This is all assuming one isn't purposely writing something deliberately similar to another work out of the impression it will be "successful" since it seemed to be for someone else. That idea feels foreign to me, so I've usually operated under the assumption that it is indeed absent. (That's not to say no one does that—I just meant that such a situation is not really even on my radar, and it's probably unusual for me to be in a conversation that involves that perspective...at least for long.)

    My partner and I went to see Alton Brown (celebrity chef with his own cooking show, if you're not familiar with him) live on Sunday, and I interpreted him as saying in answer to a question that there are really only a dozen or so "basic" recipes—everything else is an expansion or alteration of those. I found that so interesting, and it really reminds me of this conversation as well. Eggs Benedict might seem to be the exact same recipe in a lot of contexts, but has it not tasted different depending on who was making it? The actual ingredients used (as far as freshness, source, etc.)? Food for thought. (HA! Sorry, couldn't seem to resist that. ;) )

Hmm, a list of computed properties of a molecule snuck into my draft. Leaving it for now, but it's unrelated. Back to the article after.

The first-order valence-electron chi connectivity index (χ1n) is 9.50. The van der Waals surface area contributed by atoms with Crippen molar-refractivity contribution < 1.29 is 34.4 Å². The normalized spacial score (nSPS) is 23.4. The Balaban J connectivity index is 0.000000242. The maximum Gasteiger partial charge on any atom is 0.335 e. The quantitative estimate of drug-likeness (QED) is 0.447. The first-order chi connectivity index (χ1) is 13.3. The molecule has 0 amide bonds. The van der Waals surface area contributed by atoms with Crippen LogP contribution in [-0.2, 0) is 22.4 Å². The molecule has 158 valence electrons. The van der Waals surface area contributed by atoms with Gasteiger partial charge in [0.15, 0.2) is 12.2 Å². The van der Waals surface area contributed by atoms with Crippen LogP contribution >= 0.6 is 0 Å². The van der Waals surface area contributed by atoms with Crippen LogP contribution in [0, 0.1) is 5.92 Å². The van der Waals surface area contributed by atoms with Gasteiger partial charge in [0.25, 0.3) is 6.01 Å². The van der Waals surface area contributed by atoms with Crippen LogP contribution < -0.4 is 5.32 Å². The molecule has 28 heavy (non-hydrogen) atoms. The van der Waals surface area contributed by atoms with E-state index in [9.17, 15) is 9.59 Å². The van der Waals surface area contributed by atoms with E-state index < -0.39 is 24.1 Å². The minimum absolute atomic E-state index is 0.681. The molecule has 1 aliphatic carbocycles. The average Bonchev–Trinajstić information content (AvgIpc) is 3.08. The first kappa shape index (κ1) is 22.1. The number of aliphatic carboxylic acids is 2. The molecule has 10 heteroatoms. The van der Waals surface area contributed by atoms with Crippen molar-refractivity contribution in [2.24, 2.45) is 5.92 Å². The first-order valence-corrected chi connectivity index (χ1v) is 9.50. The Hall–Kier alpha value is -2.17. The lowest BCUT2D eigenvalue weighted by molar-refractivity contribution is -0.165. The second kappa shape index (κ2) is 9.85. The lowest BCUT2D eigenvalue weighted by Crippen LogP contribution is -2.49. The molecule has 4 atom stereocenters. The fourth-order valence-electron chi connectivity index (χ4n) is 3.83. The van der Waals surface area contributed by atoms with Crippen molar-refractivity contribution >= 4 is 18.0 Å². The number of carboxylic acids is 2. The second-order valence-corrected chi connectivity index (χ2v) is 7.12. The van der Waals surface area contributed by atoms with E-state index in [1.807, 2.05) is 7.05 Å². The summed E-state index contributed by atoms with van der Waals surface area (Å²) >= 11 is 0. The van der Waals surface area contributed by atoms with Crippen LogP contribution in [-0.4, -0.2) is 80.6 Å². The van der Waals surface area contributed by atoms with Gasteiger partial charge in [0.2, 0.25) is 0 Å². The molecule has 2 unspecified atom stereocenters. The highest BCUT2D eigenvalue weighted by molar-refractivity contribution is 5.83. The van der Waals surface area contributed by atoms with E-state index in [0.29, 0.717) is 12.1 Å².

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    1. Haha, yes, food for thought. :) Interesting. Looking at it from the perspective of foods, something I never thought about, makes me more aware of how it's far too simplistic to say everything has been done before. Well, of course, we've been saying just that, but I guess I'm thinking that even the argument might not be of value, the weighing against the past. Yet, part of me also says we learn from seeing where we fit in the whole as well. The eggs Benedict an expansion of ___. But then we could keep moving backward till everything we do is simply the expansion of one initial creation!

      "There will be something new, something unique, something that is coming through you for an exquisitely particular reason, if it is authentic." Yes, this! I've tried to examine the difference in one piece of literature over another, what makes one feel formulaic and one feel fresh, and sometimes it was difficult to name. All the proper materials can be there, setting, plot, character development, but it's not ... breathing (I never know what to call it, but I think it's the quality of authenticity you refer to).

      Oy, all this talk of writing and now I want to do something creative!